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Former St. Louis Rams OT Joe Barksdale opens up about battle with depression, suicide

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Barksdale talked with the LA Times about his depression in hopes to help others fighting the same struggles.

New York Giants v  St. Louis Rams Photo by Michael Thomas/Getty Images

Joe Barksdale, who played for the St. Louis Rams between 2012-2014, spoke publicly for the first time about his depression and suicide attempt in opening up to the LA Times with a sobering story about his wife finding him in the kitchen with a knife, ready to kill himself:

His severe depression — something Barksdale calls the “monkey” always on his back — had gotten the best of him. Truth didn’t matter anymore. Only sadness did.

He got home and sharpened a knife, his mind racing. His wife, Brionna, convinced him to put it down. They talked, he calmed, and the crisis was averted.

Barksdale, who is on medication and in therapy, is sharing his story in the hopes of becoming an advocate for people suffering from chronic depression.

”If I could save another person, maybe that’s why the attempts [to harm himself] didn’t work,” he said.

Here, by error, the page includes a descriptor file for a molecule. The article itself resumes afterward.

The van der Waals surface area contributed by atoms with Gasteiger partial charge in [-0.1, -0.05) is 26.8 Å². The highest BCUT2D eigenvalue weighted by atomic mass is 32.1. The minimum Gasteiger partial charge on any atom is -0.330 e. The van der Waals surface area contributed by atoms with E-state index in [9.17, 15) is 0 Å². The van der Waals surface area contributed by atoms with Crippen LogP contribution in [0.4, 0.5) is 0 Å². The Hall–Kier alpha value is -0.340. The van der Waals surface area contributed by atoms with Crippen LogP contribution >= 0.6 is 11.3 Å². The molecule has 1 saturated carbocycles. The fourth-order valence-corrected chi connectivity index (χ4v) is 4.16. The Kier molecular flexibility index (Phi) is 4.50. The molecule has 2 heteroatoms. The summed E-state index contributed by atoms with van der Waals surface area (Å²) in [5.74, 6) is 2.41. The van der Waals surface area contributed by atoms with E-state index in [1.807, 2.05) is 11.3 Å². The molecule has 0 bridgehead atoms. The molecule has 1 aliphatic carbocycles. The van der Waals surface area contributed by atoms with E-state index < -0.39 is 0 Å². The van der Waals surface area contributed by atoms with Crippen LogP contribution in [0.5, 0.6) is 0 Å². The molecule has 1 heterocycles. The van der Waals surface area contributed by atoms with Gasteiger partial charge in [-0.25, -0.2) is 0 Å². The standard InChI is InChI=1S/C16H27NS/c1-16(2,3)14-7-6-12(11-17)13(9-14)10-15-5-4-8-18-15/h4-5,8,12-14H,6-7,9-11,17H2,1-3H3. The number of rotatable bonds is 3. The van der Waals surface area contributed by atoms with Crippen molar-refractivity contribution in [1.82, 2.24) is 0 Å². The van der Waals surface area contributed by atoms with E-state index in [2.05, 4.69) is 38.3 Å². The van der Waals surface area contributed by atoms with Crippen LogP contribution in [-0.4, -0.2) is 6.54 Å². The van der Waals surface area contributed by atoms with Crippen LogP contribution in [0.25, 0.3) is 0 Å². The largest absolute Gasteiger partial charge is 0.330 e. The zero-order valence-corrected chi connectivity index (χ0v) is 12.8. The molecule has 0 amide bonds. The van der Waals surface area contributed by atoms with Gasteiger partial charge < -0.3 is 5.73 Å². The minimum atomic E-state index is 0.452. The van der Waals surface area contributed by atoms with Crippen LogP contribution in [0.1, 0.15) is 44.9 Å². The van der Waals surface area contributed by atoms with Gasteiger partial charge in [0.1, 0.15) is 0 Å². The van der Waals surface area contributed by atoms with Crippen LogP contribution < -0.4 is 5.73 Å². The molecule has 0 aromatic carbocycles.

In the article, Barksdale also said he was sexually abused as a child.

It was the beginning of childhood filled with insecurities and anxieties.

He felt like a burden because of his size. He was expensive to clothe and feed. He was more interested in engineering than he was in sports. Older kids in inner-city Detroit picked on him.

”Everything that’s happened to me going forward has just piled onto it,” he said. “It’s not going away. They’re like tattoos.”

To help him battle depression and anxiety, Barksdale said he learned to play the guitar. In fact, at former Rams Head Coach Jeff Fisher’s suggestion, Barksdale released a Blues album entitled, Butterflies, Rainbows, and Moonbeams.

Barksdale was one of the more underrated players when he was with the Rams, and he helped the team greatly when he stepped up to play left tackle with the team. The Rams were struggling greatly at the line (shocker), and Barksdale—along with Rodger Saffold—were one of the few solid protectors.

I encourage you to read the rest of the piece, as it goes in greater detail about Barksdale’s struggles and triumphs.